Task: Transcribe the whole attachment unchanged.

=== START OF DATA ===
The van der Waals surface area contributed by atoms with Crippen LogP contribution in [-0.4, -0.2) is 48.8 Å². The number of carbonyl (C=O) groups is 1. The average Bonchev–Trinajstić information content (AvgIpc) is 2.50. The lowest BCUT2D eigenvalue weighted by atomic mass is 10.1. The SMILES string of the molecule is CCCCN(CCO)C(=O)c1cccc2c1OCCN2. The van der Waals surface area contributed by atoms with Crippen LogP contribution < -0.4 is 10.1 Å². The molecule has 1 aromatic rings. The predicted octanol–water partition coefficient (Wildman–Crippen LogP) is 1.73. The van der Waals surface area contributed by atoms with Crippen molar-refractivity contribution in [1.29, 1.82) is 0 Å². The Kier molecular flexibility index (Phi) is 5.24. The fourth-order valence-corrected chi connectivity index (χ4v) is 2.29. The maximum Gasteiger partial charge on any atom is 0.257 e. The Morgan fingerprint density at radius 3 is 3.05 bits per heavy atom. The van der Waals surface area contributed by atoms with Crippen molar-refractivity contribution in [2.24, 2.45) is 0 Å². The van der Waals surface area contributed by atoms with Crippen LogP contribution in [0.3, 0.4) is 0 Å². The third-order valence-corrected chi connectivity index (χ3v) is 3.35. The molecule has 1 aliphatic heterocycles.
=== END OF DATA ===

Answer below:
The van der Waals surface area contributed by atoms with Crippen LogP contribution in [-0.4, -0.2) is 48.8 Å². The number of carbonyl (C=O) groups is 1. The average Bonchev–Trinajstić information content (AvgIpc) is 2.50. The lowest BCUT2D eigenvalue weighted by atomic mass is 10.1. The SMILES string of the molecule is CCCCN(CCO)C(=O)c1cccc2c1OCCN2. The van der Waals surface area contributed by atoms with Crippen LogP contribution < -0.4 is 10.1 Å². The molecule has 1 aromatic rings. The predicted octanol–water partition coefficient (Wildman–Crippen LogP) is 1.73. The van der Waals surface area contributed by atoms with Crippen molar-refractivity contribution in [1.29, 1.82) is 0 Å². The Kier molecular flexibility index (Phi) is 5.24. The fourth-order valence-corrected chi connectivity index (χ4v) is 2.29. The maximum Gasteiger partial charge on any atom is 0.257 e. The Morgan fingerprint density at radius 3 is 3.05 bits per heavy atom. The van der Waals surface area contributed by atoms with Crippen molar-refractivity contribution in [2.24, 2.45) is 0 Å². The van der Waals surface area contributed by atoms with Crippen LogP contribution in [0.3, 0.4) is 0 Å². The third-order valence-corrected chi connectivity index (χ3v) is 3.35. The molecule has 1 aliphatic heterocycles.